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Remembering Robert Kime, the esteemed British decorator and AD100 Hall of Famer

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Given the outpouring of grief and disbelief on Instagram last week at news of the death of 76-year-old British interior designer and AD100 Hall of Famer Robert Kime, it’s pretty clear that he was revered – not a word too strong, I think – by the world’s top talents, many of whom could be considered competitors. Some of the eulogies they published were: Hero, Genius, Master, Teacher, Legendary, Inspiration, Remarkable, Great, and Esteemed. For many, his London boutique is a sanctuary, and his products, from antiques to fabrics to wallpapers and more, are unmistakable and aesthetically essential.

Why? For one thing, Kime’s rooms were as homey and as modest as the man himself. Even when he was tapped to shake Highgrove House for the Prince of Wales (apparently with cheerleading from the future Duchess of Cornwall), the results were heritage-rich rooms everyone could feel deeply in. comfortable and gently stimulated. Ditto for his work at Clarence House, the royal couple’s digs in London and one of the reasons he was made a Lieutenant of the Royal Victorian Order in the 2004 New Year’s Honours. His international commissions included the House of French campaign by fashion entrepreneur Tory Burch, which was featured in the March 2020 issue of The world of interiors.

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During a photoshoot for Home & Garden in 2005, textile designer and decorator Robert Kime perched on a chair covered in his Indian Pear fabric, while rolls of printed fabric and antiques filled the room.

Photo: Fritz von der Schulenburg

“Robert was an extraordinary designer and one of the most charming men in the world,” Burch writes via email. “He was elegant in every sense of the word, and his sense of beauty was simply unmatched.” Kime and Burch also worked together to create a collection of fabrics and wallpapers based on Japanese documents – and they chronicled its development on my old podcast, AD Esthete. Burch adds, “I will miss my brilliant and dear friend.”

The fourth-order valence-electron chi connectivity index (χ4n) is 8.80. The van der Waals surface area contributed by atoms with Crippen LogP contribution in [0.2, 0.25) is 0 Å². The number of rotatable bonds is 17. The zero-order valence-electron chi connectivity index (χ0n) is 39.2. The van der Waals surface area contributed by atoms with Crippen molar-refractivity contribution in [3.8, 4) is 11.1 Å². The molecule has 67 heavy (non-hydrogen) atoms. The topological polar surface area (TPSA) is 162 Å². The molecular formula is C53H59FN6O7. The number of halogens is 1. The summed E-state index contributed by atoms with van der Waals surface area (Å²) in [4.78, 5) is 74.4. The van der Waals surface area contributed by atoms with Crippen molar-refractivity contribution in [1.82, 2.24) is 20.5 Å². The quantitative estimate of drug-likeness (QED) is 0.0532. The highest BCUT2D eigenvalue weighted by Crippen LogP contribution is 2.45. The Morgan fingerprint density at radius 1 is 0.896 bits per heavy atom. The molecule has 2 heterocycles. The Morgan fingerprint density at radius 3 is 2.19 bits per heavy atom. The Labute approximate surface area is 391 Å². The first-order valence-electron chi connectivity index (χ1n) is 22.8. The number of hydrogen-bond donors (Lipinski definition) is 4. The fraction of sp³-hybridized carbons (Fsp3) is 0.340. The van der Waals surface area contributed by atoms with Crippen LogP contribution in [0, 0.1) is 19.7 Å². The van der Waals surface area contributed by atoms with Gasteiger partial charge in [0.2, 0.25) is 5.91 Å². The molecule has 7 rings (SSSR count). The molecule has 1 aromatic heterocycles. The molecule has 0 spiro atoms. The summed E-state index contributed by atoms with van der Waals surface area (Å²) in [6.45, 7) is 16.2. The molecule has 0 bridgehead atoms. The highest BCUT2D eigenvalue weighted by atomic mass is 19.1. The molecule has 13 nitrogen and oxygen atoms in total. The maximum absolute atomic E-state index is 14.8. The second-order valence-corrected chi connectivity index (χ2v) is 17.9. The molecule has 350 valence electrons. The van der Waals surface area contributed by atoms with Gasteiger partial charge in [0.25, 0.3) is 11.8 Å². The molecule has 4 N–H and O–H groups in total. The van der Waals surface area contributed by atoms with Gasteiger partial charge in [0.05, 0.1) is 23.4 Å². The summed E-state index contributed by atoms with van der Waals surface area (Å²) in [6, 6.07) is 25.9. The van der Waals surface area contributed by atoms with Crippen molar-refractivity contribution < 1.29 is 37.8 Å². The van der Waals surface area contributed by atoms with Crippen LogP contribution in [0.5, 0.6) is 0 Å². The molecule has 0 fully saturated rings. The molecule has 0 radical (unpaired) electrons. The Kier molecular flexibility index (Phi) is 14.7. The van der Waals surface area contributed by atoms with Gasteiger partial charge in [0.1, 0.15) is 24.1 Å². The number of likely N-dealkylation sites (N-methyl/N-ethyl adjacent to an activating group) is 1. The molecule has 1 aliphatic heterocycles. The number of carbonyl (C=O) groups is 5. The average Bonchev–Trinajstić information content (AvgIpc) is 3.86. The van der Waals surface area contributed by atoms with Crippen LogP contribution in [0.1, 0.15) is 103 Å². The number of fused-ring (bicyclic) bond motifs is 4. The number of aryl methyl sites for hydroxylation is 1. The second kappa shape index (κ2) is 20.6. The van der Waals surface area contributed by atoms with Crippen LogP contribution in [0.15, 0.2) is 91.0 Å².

What Kimes’ interiors didn’t appear to be was professionally decorated, which might confuse many observers. They seemed put together over time, relaxed even, and that overused word: moving. His eye was unfailing, ever since his well-to-do childhood in Hampshire. Kime grew up among collectors and remembers as a university student having to sell family assets to make ends meet when his mother and stepfather’s marriage fell apart. A constant interest in archeology and history followed him throughout his life, and it is often said that at the age of 18 he returned from an eventful trip to Iran with two carpets so thin that more than one expert was amazed. that Kime had recognized their value at such a young age and managed to bring them back to London while battling amoebic dysentery. A career in the antique trade was born, followed by one in decoration.